Millions of Americans lose their lives each year. This heartbreaking time for family members is sometimes made even more difficult when people learn the deceased did not leave behind a will. In some cases, the person had a will, but he or she made it years ago to the point it is not applicable to today’s circumstances. The best rule of thumb to follow is to review your will at least once a year to see if there is anything you would like to alter.
In the event there is something about your will you want to change, make sure you change it in the presence of an attorney. This is the only way to ensure the court will follow your wishes upon your death. Aside from looking at your will once a year, you should also make necessary changes as needed when the following circumstances occur.
Changes in the family
The first time many people consider making a will occurs when they marry or have a child. As the years go on, you may need to alter your will if you divorce, remarry or have more children. You also need to update your will if loved ones pass away. You would not want to leave a significant part of your assets to someone if he or she is no longer part of the family or has preceded you in death.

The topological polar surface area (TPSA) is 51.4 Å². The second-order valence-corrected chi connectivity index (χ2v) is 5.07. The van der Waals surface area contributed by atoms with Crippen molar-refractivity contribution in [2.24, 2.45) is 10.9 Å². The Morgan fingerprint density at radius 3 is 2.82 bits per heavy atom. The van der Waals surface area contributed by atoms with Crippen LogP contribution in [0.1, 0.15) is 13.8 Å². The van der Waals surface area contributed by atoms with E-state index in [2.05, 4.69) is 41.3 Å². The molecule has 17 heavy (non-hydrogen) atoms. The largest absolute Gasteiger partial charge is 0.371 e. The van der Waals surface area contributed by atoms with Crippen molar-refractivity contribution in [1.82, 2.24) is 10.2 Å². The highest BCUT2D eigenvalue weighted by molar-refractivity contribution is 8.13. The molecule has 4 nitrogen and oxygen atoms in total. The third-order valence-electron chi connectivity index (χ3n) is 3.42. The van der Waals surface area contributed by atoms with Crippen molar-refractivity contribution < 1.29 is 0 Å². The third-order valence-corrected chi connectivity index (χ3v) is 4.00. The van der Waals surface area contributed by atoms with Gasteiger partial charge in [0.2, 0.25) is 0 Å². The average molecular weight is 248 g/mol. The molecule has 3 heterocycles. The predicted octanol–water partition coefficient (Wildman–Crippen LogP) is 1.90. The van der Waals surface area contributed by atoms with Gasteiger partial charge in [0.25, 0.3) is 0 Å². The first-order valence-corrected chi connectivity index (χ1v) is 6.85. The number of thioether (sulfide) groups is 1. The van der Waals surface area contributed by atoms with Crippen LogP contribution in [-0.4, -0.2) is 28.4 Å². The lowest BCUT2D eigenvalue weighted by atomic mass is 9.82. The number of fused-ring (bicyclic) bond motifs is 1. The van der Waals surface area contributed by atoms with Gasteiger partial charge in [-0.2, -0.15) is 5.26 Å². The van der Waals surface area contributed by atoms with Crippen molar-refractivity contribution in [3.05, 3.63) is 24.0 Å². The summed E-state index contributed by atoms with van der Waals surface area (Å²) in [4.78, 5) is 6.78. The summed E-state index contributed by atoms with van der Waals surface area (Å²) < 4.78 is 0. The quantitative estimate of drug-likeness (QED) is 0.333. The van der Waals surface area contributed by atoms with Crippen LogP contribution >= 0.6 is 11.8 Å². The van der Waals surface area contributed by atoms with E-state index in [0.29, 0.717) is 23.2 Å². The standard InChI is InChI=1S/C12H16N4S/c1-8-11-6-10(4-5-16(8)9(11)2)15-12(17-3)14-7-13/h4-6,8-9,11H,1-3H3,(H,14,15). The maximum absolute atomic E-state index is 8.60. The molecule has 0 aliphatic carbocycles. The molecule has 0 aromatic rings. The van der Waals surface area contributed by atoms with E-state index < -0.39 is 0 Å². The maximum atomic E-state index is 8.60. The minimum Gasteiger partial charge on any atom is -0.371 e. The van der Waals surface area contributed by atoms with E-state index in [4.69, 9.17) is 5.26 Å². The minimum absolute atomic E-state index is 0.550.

Changes to the tax code
State and federal governments change tax laws over the years, and you want to ensure your will and other estate planning documents utilize these new laws to the fullest extent. You may be able to help your loved ones hang on to more money so that a large portion of it does not go toward taxes.
Changes to personal fortune
You may come into a great deal of money over your lifetime. Conversely, you may also lose a substantial portion of your money. Either way, you want your will to reflect these new circumstances.